another photography revolution

2009 will long be remembered in the history of digital photography for two break-through cameras: The Olympus EP-1 and the Ricoh GXR. A distant third is the Sony a850, the world’s first $2000 full-frame SLR.

On June 16th of this year, the first micro Four Thirds camera (Olympus EP-1) was announced and that day I blogged about how this format would bring better quality to compact cameras because of its lack of a mirror system resulting in a much smaller body. One considerable problem with the Four Thirds system is that its 17.3mm x 13mm sensor is still smaller than the standard 24mm x 16mm sensors in most SLR cameras.

Well, today another alternative was introduced. It is the Ricoh GXR. has nice details about the camera. I’ll cut right to the chase and say what makes this camera great. It’s two completely different cameras at the same time (and potentially more). It can be something like a compact consumer camera in that it’s pocket-sized, has an average 3x zoom, and the image sensor is the same size as any other consumer compact camera. It can also function, in terms of image quality, exactly (theoretically at least) like a traditional SLR camera with its 16mm x 24mm image sensor. How’s this possible? Two different image sensors?

Here’s how they do it. Until today all SLR cameras had the imaging sensor in the camera body. The Ricoh GXR has the imaging sensor inside… the… lens.

Here’s a list of what’s in the lens unit:
processing engine (there’s also one in the camera body)
focusing motors

Here’s a list of what’s in the camera body:
LCD screen
memory card slot
processing engine (there’s also one in the lens unit)

So every time you buy a new lens, you’re essentially buying a new camera. The immediate benefits can be seen in the two lens units introduced with the camera.

Ricoh GR Lens S10 24-72mm f/2.5-4.4 VC Camera Unit, 10 Megapixel with 1/1.7″ sensor (typical sensor in most point and shoot cameras)
The physical length on this lens is relatively small. With this lens unit installed, the camera is 1.75″ thick. Today’s compact digital cameras tend to be 1″ or less, so 1.75″ doesn’t exactly make it a true compact camera. It also shoots VGA video.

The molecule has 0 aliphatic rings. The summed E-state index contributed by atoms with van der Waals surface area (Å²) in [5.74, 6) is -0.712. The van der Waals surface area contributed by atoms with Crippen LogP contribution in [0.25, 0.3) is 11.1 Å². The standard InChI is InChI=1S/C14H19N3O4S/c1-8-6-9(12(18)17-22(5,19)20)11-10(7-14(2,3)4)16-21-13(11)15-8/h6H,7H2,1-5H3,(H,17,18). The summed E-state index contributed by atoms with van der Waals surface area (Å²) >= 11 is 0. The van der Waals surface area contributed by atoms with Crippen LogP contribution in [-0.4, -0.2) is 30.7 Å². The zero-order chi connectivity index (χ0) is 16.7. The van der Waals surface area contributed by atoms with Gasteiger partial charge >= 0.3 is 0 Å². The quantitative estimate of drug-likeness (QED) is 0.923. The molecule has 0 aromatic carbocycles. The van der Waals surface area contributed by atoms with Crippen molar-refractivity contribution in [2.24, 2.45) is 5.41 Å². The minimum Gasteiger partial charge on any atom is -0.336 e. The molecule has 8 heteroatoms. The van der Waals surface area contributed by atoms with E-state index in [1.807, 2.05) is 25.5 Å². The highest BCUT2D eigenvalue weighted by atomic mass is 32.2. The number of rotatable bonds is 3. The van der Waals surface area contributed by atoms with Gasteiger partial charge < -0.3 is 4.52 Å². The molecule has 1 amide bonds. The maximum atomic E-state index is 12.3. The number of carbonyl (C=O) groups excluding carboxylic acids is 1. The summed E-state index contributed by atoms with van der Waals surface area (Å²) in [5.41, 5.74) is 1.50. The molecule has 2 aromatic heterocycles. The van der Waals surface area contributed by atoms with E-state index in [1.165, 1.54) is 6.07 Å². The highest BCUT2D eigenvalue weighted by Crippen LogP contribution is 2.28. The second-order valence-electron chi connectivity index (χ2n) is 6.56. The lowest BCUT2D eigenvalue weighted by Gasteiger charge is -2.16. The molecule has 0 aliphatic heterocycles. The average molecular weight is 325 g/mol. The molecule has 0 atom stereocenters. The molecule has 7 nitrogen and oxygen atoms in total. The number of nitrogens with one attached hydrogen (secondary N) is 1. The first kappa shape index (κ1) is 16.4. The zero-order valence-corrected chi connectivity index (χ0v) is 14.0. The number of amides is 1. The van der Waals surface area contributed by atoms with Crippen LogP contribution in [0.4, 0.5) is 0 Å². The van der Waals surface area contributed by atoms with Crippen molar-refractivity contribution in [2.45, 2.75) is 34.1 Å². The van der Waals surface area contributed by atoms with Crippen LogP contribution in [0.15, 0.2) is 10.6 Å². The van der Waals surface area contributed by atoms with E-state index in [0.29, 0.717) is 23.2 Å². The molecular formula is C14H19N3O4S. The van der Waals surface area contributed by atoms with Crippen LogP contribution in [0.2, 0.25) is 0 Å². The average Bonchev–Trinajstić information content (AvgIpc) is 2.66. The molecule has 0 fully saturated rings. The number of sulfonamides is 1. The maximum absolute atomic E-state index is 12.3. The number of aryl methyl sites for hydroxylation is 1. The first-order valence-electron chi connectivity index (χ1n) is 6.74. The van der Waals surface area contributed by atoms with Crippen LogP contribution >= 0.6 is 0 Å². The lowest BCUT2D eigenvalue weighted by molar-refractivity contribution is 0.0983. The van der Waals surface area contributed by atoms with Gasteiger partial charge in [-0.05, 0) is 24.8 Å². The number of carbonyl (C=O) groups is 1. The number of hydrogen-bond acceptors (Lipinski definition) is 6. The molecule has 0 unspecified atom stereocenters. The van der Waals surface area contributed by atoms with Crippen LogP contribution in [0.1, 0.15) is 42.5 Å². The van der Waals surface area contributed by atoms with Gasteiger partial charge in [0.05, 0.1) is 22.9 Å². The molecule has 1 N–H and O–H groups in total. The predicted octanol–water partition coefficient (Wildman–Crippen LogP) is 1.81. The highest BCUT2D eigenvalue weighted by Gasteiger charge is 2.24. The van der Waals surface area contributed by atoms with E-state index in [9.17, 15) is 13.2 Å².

Ricoh GR LENS A12 50mm F2.5 MACRO Camera Unit, 12 Megapixel with 16 x 24mm lens (typical sensor size in Nikon SLR cameras… Canon’s SLR sensor is smaller)
This lens is bigger than the compact zoom, but it’s got the SLR sized sensor built-in. It also shoots HD video.

So if you want the Ricoh GXR to be a point-and-shoot that slips in your pocket (or at least your coat pocket), then pop on the compact zoom lens unit. If you want better, SLR quality images, then slide on the 50mm prime lens.

Another benefit of this system is that there’s no worries about dust getting into the lens unit unlike what happens with digital SLR cameras. (Anyone who owns a digital SLR will gush at that.) I also read somewhere that you can theoretically swap other units in place of the lens unit. I’m not quite sure what that would be.

Ricoh is also making the claim that it’s the “world
s smallest and lightest digital camera with interchangeable lenses”.

The Ricoh GXR is an incredibly versatile camera. There’s probably no camera in the world right now that’s more versatile. But you’re gonna pay the price. The camera is set to release in December and the body goes for $549, the compact zoom lens unit for $440, and the prime lens for $830. You want the latest, newest, most revolutionary camera? Then it’s gonna cost you $1819 to have the camera body and two lens units.

It will be interesting to see how the public reacts to this camera and what lens units Ricoh will release in the future. My hope is that the camera is a great success. It’s always nice to have a wider range of options when purchasing a camera and the Ricoh GXR just opened a whole new world of digital imaging.


COMPACT ZOOM. Buy this to make the Ricoh GXR into a compact point and shoot.

PRIME LENS. Buy this to make the Ricoh GXR into a SLR quality camera.

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Matt Maldre
14 years ago

Wait. I’m confused. Can I use the lens by itself as a micro-camera?